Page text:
17 August 2021

Archaeological walk in Cilgwyn area

 After an evening of exploring regional archaeology with regional archaeologist Rhys Mwyn, it was time for a day of exploring regional archaeology with regional archaeologist Rhys Mwyn. I packed my bag with waterproofs, flasks, and a lunchbox, and drove west. When I drove into the street where the meeting place was, I already saw a little cluster of fairly colourfully-dressed people, and knew I was at the right location. I parked up and joined them.

This walk would start in Carmel, walk south around Mynydd Cilgwyn, over a path that provides a view over the Nantlle quarries, then to y Fron, and from there around Alexandra quarry (also known as Cors y Bryniau; see links in previous post), around Moel Tryfan, down the old incline, along the local cemetery and then back to where we had started.

Rhys started talking some social history about the row of houses we were standing by. These were 30s council houses, replacing the original quarryman's cottages that had been there before. But he said human occupation here went a lot further back then that; he told us to look into the field on the other side of the road. If you know what you are looking for, you would recognise a ridge and furrow pattern, indicating medieval farming.

When we walked around the hill he pointed out houses where several of his ancestors had lived, and he told the tale of one of them who had killed himself when he got old and felt he was a burden on his loved ones. Not much has changed since. He also showed us the ruin of the house where his father had been born. It seemed it was already a ruin when Rhys was a small child. That was a pity! These houses were tiny, but very scenic, and we all were dreaming of doing them up and living in them. Maybe it would need several of them combined for a modern family, but that could be arranged. The last house in the row, where another of his ancestors had lived, had a slate storm porch still mostly surviving. It seemed to be the best one in North Wales!

The storm porch

The pigsty of the house with the storm porch. Notice spoil heaps in the background.

The next stop was a wall that went straight up the slope of the hill. It seemed to have been built by Penrhyn estate, at the time when Lord Penrhyn was alleged to have been engaged in a big and shameless land grab. He stood accused of having done the same in Mynydd Llandygai. Rhys said the story was that the estate built the wall during the day, and that when the quarryman walked past on the way home at the end of the day, they pushed it all down again. It's a nice story but that wall was still in excellent nick in 2021, so it looked like big capital won there. He didn't say anything about the quarries we could see below.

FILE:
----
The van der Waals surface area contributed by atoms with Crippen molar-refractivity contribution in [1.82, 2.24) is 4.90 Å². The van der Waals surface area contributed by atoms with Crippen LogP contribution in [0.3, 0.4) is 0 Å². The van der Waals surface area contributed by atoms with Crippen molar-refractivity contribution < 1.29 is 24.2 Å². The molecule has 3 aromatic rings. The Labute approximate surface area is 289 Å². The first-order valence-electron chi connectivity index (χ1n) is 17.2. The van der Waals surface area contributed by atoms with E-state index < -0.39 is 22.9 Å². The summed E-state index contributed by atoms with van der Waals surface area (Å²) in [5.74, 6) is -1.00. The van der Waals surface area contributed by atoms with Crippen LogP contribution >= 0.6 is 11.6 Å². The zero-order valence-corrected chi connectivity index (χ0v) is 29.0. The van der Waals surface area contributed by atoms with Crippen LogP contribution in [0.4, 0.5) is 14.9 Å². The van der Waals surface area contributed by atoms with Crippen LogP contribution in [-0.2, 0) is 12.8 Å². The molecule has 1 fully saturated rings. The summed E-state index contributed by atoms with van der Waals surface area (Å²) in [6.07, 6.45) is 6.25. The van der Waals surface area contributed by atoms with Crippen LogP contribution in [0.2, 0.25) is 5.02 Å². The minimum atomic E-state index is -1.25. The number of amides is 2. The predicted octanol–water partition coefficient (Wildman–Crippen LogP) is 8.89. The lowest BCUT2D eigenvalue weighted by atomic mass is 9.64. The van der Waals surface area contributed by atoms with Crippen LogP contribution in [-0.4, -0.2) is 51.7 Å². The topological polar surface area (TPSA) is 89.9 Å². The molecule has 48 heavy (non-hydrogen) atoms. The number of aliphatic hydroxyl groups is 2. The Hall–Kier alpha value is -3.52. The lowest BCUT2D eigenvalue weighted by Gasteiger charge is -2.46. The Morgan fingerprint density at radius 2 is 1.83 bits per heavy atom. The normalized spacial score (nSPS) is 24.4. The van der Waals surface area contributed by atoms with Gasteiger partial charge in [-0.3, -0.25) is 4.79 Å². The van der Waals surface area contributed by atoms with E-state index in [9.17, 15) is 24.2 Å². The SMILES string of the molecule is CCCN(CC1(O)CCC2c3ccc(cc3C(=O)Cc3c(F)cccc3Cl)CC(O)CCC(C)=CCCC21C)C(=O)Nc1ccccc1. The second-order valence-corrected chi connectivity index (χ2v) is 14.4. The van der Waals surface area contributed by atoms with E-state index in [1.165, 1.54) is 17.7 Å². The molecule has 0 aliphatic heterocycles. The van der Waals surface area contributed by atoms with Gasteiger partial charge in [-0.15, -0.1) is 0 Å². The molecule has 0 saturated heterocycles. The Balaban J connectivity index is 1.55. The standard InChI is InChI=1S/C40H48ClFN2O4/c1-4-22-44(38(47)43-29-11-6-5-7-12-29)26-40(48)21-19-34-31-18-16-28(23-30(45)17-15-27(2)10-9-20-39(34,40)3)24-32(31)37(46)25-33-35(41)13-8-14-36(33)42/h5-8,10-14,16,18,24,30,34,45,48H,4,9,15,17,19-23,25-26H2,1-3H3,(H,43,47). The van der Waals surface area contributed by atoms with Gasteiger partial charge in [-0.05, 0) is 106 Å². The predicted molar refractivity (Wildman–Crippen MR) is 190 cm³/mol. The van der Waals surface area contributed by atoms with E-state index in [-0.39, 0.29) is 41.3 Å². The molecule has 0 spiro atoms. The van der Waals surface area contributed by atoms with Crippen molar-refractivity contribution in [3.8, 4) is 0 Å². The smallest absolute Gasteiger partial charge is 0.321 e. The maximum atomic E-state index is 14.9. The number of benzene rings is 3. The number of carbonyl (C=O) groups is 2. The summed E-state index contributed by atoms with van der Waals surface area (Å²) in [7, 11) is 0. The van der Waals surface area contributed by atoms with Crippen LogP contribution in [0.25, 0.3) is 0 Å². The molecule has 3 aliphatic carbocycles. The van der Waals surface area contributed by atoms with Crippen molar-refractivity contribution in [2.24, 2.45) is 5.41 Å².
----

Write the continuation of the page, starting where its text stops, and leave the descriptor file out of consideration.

Rhys talking about the wall with Nantlle Valley in the background

Later he drew our attention to the old tramway that snakes around, trying to not get too steep, and to the little lake that provided power to the quarries below. And then we walked past another disused quarry to Alexandra quarry, which is still in use. There are days when he can take his groups through the quarry, but there was activity in there, and there was a new sign on the gate, and that all meant that we had to walk around. That was fine! And it was approaching lunchtime. So when we got to the top, we just descended into a cluster of ruined buildings to sit down for lunch.

Lone archaeologist descending towards our lunch location


there is rain approaching

After lunch we walked on. Around the hill we got a view over Rhosgadfan, which was the birthplace of the famous Welsh author Kate Roberts, of whom I had read the most famous book. The road after which her autobiography was named, y Lon Wen, was in view as well. I really should visit her old house once it opens again! But we walked on. We walked down the old incline, and headed back to Carmel. When we were passing a cemetery, Rhys stopped again and told us that in a nearby field, there were some strange round stone structures of which he had no idea what they were. I think I identified one on aerial imagery at 53° 04' 39.13'' N, 04° 15' 31.76" W. Hard to know without any further information if they are Stone Age structures, or maybe just the product of the weird sense of humour of some 70s farmer with too much time on their hands, if there was such a thing.

spoil heaps and flowers

By then it had been 2 p.m. and we were almost back where we had started. And a little table was set up in the garden, with tea and cups and biscuits and books Rhys had written and was selling, and a little bucket for our financial contributions. We had a right old natter in the drizzly garden! And all of the books that dealt with North Wales were duly sold. For some reason, there was less interest in the South Wales version…

So what was my verdict? It had been a beautiful walk, but the amount of archaeological knowledge conveyed was not huge. It was nice to do this walk with a lot of other people, mainly Welsh speakers, but I can't say I came away with a much deeper understanding of the deep history of the landscape there. So will I do this again? Very well might! But I think I will treat it more as an opportunity to practice Welsh than as a quest for buckets of archaeological knowledge. I bought the North Wales book; I could imagine that that is going to take over as my source for a lot of archaeological information from the region. I'm sure I'll get more walk ideas out of that!

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